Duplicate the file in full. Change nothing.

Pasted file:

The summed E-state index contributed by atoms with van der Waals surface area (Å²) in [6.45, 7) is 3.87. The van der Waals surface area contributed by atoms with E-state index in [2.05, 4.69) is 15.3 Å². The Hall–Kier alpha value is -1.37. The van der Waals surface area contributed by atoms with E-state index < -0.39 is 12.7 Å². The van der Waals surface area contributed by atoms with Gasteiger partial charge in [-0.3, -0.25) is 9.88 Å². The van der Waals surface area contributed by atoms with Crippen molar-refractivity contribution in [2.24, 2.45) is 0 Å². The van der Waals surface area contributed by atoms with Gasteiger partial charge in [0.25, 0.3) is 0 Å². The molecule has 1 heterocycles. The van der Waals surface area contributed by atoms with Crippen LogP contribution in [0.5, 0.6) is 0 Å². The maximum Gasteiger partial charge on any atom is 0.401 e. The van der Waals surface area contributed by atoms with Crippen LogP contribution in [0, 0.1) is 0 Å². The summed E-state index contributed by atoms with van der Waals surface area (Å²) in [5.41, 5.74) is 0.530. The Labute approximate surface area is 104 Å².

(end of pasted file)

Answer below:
The summed E-state index contributed by atoms with van der Waals surface area (Å²) in [6.45, 7) is 3.87. The van der Waals surface area contributed by atoms with E-state index in [2.05, 4.69) is 15.3 Å². The Hall–Kier alpha value is -1.37. The van der Waals surface area contributed by atoms with E-state index < -0.39 is 12.7 Å². The van der Waals surface area contributed by atoms with Gasteiger partial charge in [-0.3, -0.25) is 9.88 Å². The van der Waals surface area contributed by atoms with Crippen molar-refractivity contribution in [2.24, 2.45) is 0 Å². The van der Waals surface area contributed by atoms with Gasteiger partial charge in [0.25, 0.3) is 0 Å². The molecule has 1 heterocycles. The van der Waals surface area contributed by atoms with Crippen LogP contribution in [0.5, 0.6) is 0 Å². The maximum Gasteiger partial charge on any atom is 0.401 e. The van der Waals surface area contributed by atoms with Crippen LogP contribution in [0, 0.1) is 0 Å². The summed E-state index contributed by atoms with van der Waals surface area (Å²) in [5.41, 5.74) is 0.530. The Labute approximate surface area is 104 Å².